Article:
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Group Sees $1.5B Gap In Coming Mass. Budget Year

This article is more than 5 years old.

Working off a state budget year that relied on one-time revenues and needed spending cuts to achieve balance, the Massachusetts Taxpayers Foundation estimates a $1.5 billion budget gap for fiscal 2016, which begins July 1.

This year's $36.5 billion state budget featured tax amnesty programs, revenues derived from a state building lease, and spent tax dollars that had been earmarked for reserves.

Midway into fiscal year 2015, former Gov. Deval Patrick and then Gov. Charlie Baker and the Legislature cut spending and took other actions to deal with what amounted to a roughly $1 billion gap in the budget.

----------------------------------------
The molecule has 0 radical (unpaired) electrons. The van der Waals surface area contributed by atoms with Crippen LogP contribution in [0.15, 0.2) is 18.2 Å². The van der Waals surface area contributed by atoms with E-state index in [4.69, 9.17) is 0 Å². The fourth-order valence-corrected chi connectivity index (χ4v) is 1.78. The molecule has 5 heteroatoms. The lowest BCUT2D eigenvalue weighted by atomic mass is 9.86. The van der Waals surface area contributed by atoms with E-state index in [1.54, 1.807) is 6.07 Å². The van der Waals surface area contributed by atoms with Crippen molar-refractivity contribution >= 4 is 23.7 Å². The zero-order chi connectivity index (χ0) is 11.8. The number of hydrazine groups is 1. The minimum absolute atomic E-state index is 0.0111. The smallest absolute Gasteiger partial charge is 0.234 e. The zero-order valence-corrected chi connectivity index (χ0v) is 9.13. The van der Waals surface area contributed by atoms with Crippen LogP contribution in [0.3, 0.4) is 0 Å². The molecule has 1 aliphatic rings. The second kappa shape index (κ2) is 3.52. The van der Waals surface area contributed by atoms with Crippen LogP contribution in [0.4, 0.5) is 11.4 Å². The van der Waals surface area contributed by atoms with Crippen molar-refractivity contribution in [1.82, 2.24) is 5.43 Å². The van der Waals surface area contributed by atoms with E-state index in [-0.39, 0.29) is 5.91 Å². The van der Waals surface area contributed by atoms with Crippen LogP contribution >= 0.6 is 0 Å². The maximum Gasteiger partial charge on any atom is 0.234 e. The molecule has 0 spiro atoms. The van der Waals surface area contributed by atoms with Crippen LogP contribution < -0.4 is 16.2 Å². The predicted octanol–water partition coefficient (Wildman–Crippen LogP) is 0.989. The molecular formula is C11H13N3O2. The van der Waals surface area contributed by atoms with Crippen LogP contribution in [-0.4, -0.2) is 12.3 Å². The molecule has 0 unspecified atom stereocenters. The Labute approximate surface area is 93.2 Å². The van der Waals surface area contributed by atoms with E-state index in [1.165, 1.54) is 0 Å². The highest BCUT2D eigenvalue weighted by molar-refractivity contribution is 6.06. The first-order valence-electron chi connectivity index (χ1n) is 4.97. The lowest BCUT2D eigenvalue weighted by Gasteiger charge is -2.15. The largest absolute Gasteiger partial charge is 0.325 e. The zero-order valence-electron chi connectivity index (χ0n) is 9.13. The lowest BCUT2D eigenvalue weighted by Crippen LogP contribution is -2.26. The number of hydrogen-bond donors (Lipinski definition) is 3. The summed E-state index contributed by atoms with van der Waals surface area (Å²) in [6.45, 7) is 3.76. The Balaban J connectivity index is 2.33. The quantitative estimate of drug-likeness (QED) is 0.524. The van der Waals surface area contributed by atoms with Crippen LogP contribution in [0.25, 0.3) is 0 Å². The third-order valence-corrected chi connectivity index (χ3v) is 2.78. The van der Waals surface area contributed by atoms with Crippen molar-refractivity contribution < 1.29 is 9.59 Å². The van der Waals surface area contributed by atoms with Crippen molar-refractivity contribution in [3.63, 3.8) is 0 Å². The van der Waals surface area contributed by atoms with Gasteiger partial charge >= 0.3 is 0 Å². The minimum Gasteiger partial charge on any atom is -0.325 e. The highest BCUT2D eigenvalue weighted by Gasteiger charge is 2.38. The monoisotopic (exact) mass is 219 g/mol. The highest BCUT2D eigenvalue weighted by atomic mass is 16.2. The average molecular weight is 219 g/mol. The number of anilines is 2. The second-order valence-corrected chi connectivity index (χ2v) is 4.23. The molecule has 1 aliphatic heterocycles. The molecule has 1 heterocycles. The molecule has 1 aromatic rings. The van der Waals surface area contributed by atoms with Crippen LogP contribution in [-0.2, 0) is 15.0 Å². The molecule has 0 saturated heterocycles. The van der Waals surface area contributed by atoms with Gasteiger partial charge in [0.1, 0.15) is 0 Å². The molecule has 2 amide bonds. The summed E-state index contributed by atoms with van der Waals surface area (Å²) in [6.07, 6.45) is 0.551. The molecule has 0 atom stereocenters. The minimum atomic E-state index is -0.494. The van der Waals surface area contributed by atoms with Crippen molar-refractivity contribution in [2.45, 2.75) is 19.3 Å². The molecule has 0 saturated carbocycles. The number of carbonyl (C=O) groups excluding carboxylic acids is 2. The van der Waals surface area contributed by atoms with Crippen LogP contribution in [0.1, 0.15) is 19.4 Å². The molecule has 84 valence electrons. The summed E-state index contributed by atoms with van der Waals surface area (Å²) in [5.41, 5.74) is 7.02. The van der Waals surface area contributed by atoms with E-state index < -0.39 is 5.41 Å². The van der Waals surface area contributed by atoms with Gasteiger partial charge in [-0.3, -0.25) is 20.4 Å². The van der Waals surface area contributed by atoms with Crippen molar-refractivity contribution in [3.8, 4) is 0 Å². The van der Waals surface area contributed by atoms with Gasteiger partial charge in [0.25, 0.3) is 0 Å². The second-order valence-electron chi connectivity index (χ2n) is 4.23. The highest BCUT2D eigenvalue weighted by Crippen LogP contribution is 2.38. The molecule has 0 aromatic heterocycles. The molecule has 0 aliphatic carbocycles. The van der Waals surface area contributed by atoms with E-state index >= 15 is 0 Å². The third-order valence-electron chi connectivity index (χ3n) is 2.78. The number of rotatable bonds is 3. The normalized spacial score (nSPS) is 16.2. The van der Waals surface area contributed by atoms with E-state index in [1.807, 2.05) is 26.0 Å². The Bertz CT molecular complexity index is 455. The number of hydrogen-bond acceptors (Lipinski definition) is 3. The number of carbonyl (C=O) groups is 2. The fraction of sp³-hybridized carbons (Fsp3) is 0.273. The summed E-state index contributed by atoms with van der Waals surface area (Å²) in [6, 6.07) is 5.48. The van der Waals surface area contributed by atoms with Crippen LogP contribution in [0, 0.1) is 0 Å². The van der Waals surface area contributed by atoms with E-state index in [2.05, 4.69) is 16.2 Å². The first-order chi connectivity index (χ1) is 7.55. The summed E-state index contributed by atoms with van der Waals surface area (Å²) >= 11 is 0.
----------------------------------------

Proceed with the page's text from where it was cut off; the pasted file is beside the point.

Baker's first budget is due in a week, on March 4, and a spokesman for Secretary of Administration and Finance Kristen Lepore said MTF's analysis of the shortfall is "in the ballpark."

The Baker administration does not plan to draw from state reserves to balance next year's budget, said spokesman Brendan Moss.

Governors and legislative leaders over the years have often failed to produce structurally balanced budgets, often leaning on one-time measures to support spending from year to year.

This article was originally published on February 25, 2015.

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